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My contrast paints acted weird last night.

painting contrast paint paint fail

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8 replies to this topic

#1
Canadian_F_H

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my camera is not working, so bear with me and the lack of images...

 

last night i was working on a squad of Iron Warriors.  they were based with lead belcher spray.  i had gotten to doing various odd bits like holsters, and cloths and leather belts.  so i painted them with wraithbone and then applied contrast.  the contrast paints "crackled".  which looks kind of like the technical paints that make the dried caked mud effect.  i have never seen this before with contrast paints.  i am not sure what happened.  anyone else experiance this?  obviously i want to figure it out so i can avoid it when i dont want it to happen.

 

 

 

 

*****

notes on "crackling", the term, where i learned of it, and maybe the info might be useful to others.

 

this is actually a painting technique that was used intentionally in the 80s in a big way with guitars.  essentially you paint a guitar body one color and then before the paint has fully cured (or a layer of clear coat between, not sure) you paint a second color on top.  the paints will contract at different rates because of their differential curing time (possibly controllable via the paint/solvent mixture, again, i am not an expert)  this creates a cracked finish, where the top layer is broken up exposing the undercoat.  80s examples were sometimes extreme with neon colors underneath and black on top for example.  its pretty neat looking, tho not for everyone.  i never thought much of doing it on purpose on a miniature until i saw the technical basing paint.  tho i have done it on purpose with spray paint when stenciling some heavy duty cases i have for non-forum related purposes.  anyways.  not super relevant but all painting techniques and knowledge have room for potential i suppose.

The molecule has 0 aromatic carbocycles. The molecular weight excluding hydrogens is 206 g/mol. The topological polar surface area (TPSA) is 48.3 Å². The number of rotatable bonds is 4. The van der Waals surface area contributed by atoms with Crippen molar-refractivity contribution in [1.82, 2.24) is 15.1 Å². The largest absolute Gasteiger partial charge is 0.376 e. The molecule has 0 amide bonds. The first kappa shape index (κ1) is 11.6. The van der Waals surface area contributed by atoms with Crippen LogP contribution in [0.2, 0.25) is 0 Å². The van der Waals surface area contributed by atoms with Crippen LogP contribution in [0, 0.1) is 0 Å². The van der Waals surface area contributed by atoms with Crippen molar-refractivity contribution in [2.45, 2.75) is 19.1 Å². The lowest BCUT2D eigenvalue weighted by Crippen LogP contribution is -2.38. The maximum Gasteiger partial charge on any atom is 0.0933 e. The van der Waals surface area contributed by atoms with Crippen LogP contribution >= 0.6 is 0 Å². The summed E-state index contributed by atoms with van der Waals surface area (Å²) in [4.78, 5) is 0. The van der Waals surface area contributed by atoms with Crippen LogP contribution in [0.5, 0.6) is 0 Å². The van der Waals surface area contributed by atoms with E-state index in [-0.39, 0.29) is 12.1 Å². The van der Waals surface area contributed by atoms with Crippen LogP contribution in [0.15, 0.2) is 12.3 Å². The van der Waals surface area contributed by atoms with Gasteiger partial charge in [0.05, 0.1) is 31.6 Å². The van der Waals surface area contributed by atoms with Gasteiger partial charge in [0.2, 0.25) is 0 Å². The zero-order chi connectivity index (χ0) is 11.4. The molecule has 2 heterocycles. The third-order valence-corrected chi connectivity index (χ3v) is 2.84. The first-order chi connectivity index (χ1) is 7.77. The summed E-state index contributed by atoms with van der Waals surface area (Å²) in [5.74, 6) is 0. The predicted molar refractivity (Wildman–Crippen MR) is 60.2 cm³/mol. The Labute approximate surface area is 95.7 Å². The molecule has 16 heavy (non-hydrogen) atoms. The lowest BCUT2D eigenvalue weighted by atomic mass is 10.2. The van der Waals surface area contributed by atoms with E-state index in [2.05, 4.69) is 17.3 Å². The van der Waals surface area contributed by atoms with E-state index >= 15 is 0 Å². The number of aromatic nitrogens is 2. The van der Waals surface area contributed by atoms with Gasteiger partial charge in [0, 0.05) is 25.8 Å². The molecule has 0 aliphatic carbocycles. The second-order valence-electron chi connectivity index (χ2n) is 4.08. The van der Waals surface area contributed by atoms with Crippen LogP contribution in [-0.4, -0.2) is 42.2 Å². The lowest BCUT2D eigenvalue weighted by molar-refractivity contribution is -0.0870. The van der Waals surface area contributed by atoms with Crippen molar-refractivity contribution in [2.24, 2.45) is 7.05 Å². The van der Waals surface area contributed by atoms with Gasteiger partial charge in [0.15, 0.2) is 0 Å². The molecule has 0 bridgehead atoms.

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#2
N1SB

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It's funny you mention this.  I had a similar situation, but I didn't get that crackling effect (I read what you said about '80s guitars, like they got these lightning lines on them, I didn't know that was a technique).  Instead, I got like a small "bald spot" on large surface area (a shoulderpad on a Bloodbowl mini). that I was sure I covered, precisely because something went wrong at the time and I made sure I smeared more Contrast over it.  It wasn't on something like a detail or a raised edge or something that I thought the Contrast would just flow away from, it was a flat area.

 

As far as I could tell, it was something to do with the basecoat.  I use a Japanese brand of matt varnish, very flat, very good in my experience, I personally prefer them to GW's own basecoats.  It's what I use when I feel like painting a miniature with only inks, like I would do that with my Nurglings.  But you know how when you base a miniature, even if it doesn't frost, you can sense from the texture or thickness something wasn't right?  I felt that about this miniature, like there was a glossiness to that shoulderpad that felt a bit "wet".  When I put Contrast on it, it seemed to be repelled away from that "wet spot", it wasn't even the highest point like gravity was dragging it away, so I took extra care to spread it around a bit more.  When I went back to see how it dried, lo & behold, pretty much that exact spot was where the Contrast failed to dry properly.

 

That's just my theory.  It happened just on 1 of 10 miniatures I painted.  It wasn't crackling, but it did look jagged, like when the Contrast dried, it cracked on that spot.  It wasn't a spot I'd hold or handle it, so I don't think I chipped the paint, but perhaps Contrast can sometimes dry so thinly you get these little tears, I don't know.  It was a humid day when I basecoated and a dry day when I applied the Contrast.

 

Thanks for the warning.  So did you get the cracks on just 1 mini, or did you repro that on several minis?


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#3
Canadian_F_H

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it happened on all 5 of this batch.  using nazdreg yellow, flesh tearer red, and cygor brown.